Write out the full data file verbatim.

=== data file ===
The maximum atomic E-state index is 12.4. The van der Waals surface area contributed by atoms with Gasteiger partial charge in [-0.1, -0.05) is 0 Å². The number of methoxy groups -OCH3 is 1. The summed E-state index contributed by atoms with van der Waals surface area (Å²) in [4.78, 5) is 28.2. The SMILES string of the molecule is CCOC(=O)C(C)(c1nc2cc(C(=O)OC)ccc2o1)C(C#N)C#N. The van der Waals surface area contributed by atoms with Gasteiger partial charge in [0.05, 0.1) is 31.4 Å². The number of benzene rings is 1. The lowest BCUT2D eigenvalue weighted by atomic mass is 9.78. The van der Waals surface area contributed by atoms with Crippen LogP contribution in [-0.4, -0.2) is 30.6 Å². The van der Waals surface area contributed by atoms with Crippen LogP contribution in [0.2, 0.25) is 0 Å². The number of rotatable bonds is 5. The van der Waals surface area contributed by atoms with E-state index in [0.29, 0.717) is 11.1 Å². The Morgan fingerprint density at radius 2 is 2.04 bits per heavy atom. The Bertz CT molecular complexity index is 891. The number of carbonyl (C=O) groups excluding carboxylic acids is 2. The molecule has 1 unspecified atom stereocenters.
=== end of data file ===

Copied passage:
The maximum atomic E-state index is 12.4. The van der Waals surface area contributed by atoms with Gasteiger partial charge in [-0.1, -0.05) is 0 Å². The number of methoxy groups -OCH3 is 1. The summed E-state index contributed by atoms with van der Waals surface area (Å²) in [4.78, 5) is 28.2. The SMILES string of the molecule is CCOC(=O)C(C)(c1nc2cc(C(=O)OC)ccc2o1)C(C#N)C#N. The van der Waals surface area contributed by atoms with Gasteiger partial charge in [0.05, 0.1) is 31.4 Å². The number of benzene rings is 1. The lowest BCUT2D eigenvalue weighted by atomic mass is 9.78. The van der Waals surface area contributed by atoms with Crippen LogP contribution in [-0.4, -0.2) is 30.6 Å². The van der Waals surface area contributed by atoms with Crippen LogP contribution in [0.2, 0.25) is 0 Å². The number of rotatable bonds is 5. The van der Waals surface area contributed by atoms with E-state index in [0.29, 0.717) is 11.1 Å². The Morgan fingerprint density at radius 2 is 2.04 bits per heavy atom. The Bertz CT molecular complexity index is 891. The number of carbonyl (C=O) groups excluding carboxylic acids is 2. The molecule has 1 unspecified atom stereocenters.